If you look on the MySpace page for Cloud Nothings, youll see their genre labeled as pop. During the first spin of their new record, Turning On, youll wonder why the hell that three-letter word is attached to such a fuzzed-out, guitar-heavy album. But after a second listen, it hits you. This is pop music, but from a different era. This is the pop of the early-to-mid 1960s, a throwback to the time when rock bands were responsible for some of the best pop songs around. Lets admit it: Early Beatles is full of incredible pop moments. While such a retread can be seen as unoriginal or a waste of time, Cloud Nothings make sure that this look to the past is made with one foot in the present as well.
The fact that Cloud Nothings is the work of one man, Dylan Baldi, is even more impressive once you listen to the record. Each instrument has its own distinct personality, and the backing vocals rarely sound like the singers voice being copied. You would never guess this is the work of a single person. Its this quality of distinction and ability to create different feels for each song that makes Turning On worth checking out.
The album starts with Cant Stay Awake, a short, fuzzed-out rocker that would have fit perfectly on the Scott Pilgrim soundtrack. The short, two-line chorus is very catchy, and the rapid guitar solo afterwards feels almost intentionally amateurish, containing lots of fast strumming with no thought behind it. But it works for the song, making a great introduction to the record.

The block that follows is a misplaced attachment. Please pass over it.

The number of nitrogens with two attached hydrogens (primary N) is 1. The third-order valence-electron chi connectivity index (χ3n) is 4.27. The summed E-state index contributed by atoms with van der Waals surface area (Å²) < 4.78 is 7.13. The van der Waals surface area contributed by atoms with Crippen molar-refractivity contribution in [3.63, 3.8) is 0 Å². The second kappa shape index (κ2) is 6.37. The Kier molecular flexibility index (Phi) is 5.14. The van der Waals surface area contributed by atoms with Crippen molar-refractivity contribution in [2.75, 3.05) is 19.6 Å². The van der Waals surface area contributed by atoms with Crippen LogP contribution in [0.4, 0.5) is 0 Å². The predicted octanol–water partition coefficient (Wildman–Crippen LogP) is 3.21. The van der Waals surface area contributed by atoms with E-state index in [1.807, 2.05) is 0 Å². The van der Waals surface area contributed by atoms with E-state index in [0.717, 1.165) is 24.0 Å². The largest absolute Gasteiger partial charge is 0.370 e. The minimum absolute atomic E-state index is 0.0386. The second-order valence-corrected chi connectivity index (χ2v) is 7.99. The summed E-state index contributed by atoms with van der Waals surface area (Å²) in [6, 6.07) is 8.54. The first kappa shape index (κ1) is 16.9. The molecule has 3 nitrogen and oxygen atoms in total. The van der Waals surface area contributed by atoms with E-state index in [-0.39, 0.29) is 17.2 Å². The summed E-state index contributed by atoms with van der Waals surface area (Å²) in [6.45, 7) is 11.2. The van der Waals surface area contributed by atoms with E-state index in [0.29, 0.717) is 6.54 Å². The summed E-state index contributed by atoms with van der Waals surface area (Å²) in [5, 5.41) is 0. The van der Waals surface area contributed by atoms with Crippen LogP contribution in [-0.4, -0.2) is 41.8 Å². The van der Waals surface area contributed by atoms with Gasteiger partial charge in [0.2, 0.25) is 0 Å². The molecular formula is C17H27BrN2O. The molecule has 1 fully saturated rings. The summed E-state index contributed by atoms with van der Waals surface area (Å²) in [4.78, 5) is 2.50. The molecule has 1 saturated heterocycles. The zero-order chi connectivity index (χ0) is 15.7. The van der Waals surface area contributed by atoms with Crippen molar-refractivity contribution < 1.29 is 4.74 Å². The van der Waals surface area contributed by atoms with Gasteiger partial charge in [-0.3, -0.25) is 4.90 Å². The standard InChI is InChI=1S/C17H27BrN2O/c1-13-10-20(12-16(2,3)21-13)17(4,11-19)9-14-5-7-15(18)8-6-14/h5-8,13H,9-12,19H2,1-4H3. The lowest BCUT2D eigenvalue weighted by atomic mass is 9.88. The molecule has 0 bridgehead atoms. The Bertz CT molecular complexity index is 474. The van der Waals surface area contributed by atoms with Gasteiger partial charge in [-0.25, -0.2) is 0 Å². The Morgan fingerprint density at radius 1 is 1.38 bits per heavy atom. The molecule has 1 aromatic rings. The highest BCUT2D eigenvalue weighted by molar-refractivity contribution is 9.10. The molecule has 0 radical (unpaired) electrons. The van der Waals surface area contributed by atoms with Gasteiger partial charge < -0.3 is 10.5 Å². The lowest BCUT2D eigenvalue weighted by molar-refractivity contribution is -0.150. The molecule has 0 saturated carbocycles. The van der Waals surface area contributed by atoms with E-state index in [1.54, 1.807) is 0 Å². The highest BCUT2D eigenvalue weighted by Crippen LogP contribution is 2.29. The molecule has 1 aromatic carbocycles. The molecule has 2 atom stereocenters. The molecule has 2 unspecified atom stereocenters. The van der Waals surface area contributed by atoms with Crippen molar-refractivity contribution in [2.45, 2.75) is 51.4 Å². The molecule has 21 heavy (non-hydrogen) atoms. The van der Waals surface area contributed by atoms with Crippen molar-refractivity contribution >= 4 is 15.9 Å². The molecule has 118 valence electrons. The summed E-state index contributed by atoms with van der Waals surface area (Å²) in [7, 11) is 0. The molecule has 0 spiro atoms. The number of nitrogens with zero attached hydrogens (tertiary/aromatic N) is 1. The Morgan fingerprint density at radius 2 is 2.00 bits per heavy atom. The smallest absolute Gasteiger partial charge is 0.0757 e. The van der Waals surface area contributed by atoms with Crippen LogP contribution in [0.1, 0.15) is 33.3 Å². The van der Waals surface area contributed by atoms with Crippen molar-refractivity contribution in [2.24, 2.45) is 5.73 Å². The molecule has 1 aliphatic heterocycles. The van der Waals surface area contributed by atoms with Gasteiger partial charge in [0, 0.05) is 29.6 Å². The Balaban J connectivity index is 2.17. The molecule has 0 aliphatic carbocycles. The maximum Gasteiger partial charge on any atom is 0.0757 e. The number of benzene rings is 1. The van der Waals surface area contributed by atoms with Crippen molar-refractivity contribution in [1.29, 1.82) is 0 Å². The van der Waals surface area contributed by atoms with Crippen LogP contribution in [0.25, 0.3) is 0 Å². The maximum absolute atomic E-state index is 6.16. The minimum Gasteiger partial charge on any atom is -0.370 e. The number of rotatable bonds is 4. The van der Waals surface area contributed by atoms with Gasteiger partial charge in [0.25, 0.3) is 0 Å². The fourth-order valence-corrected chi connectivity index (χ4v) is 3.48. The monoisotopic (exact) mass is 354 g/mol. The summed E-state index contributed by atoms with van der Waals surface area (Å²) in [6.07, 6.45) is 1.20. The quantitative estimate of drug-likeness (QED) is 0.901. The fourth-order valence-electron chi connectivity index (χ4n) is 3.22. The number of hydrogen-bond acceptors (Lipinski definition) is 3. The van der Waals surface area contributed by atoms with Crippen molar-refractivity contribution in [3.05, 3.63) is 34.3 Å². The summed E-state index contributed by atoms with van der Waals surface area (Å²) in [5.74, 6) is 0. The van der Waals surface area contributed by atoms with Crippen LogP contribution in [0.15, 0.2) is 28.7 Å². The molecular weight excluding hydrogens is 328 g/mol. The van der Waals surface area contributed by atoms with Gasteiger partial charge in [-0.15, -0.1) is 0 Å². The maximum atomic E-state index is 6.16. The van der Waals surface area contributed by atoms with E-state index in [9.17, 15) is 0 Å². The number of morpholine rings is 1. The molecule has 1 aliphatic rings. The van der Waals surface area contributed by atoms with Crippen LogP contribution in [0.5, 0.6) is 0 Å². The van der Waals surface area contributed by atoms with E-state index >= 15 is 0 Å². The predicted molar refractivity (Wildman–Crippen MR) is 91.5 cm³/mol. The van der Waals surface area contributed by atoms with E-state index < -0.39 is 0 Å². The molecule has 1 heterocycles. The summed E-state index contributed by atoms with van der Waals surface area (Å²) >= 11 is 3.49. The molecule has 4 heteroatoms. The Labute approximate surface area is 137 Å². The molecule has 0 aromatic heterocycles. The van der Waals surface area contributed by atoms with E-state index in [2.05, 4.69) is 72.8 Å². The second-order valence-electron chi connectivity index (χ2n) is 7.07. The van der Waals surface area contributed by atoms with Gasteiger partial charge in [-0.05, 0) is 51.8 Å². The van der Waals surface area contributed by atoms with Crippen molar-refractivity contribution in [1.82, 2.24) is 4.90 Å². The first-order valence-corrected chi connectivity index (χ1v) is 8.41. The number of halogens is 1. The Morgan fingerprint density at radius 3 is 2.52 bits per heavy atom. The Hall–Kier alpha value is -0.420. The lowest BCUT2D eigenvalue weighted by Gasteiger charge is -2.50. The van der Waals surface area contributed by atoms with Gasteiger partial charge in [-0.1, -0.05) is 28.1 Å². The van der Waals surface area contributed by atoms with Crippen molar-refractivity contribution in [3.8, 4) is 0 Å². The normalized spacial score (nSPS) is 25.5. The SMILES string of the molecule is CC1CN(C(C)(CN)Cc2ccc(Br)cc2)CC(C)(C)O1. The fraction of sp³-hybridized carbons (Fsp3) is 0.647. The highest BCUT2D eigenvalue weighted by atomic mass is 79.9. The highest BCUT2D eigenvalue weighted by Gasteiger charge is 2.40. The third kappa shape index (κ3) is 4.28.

After the lackluster Old Street, Cloud Nothings follow with a right hook in You Are Opening. The former starts off with a heavy bass and drum combo, followed by a bluesy guitar riff. The intro would sound right at home on a 70s TV show like Kojak. Just imagine hearing Telly Savalas saying, Who loves ya, baby? over the intro, and youll see how well it works. Once the shoegaze vocals come in, it returns to familiar ground covered in the first two tracks but keeps that strong rhythm in the background. The breakdown in the middle feels out of place, though, with all elements dropping away except for the backbeat and vocals.
The title track starts off with the bass again, but this time its a lot cheerier and spends a lot more time at the forefront. Guitar actually plays backup to the strong bass riff that makes you want to bounce around. Its a nice mid-tempo number that isnt exactly a standout, but its not filler either. It fits well with the next song, Hey Cool Kids, an energetic rocker thats centered on a simple riff of chords. It definitely sounds like a song that would be playing while the cool kids drive down the street in a Mustang Firebird.
The rest of the album continues in a similar vein, moving between high-energy rock songs and mid-tempo numbers for dancing. Real Thing and My Little Raygun are both made for high-speed chase scenes. Waddya Wanna Know is the very definition of a body-shaker, filled with groovy riffs and propelling drums that will make you want to get up and get down as soon as it comes on.
One of the top tracks on the album, though, is also one where Cloud Nothings make one of their few stumbles. The appropriately titled Strummin is a sluggish blues number thats a lot more downbeat than most of the material found here. Its simple, semi-quiet nature makes you want to lie down and listen with your eyes closed. That is, until the final minute where it has gaps of silence that are momentarily broken with strums of guitars. Suddenly, the song turns into a wannabe White Stripes track. My advice: Use iTunes to edit the length of the song down to 2:37. Thats all youll need from this one.
Turning On is filled with a lot of great songs with sections that occasionally stumble. Its 60s throwback style isnt for everyone, but its definitely worth giving a shot, even if its not your particular cup of tea. However, if you like Wavves, Best Coast, and other groups that bring a nostalgic feel to the present, this album should be right next to them in your collection.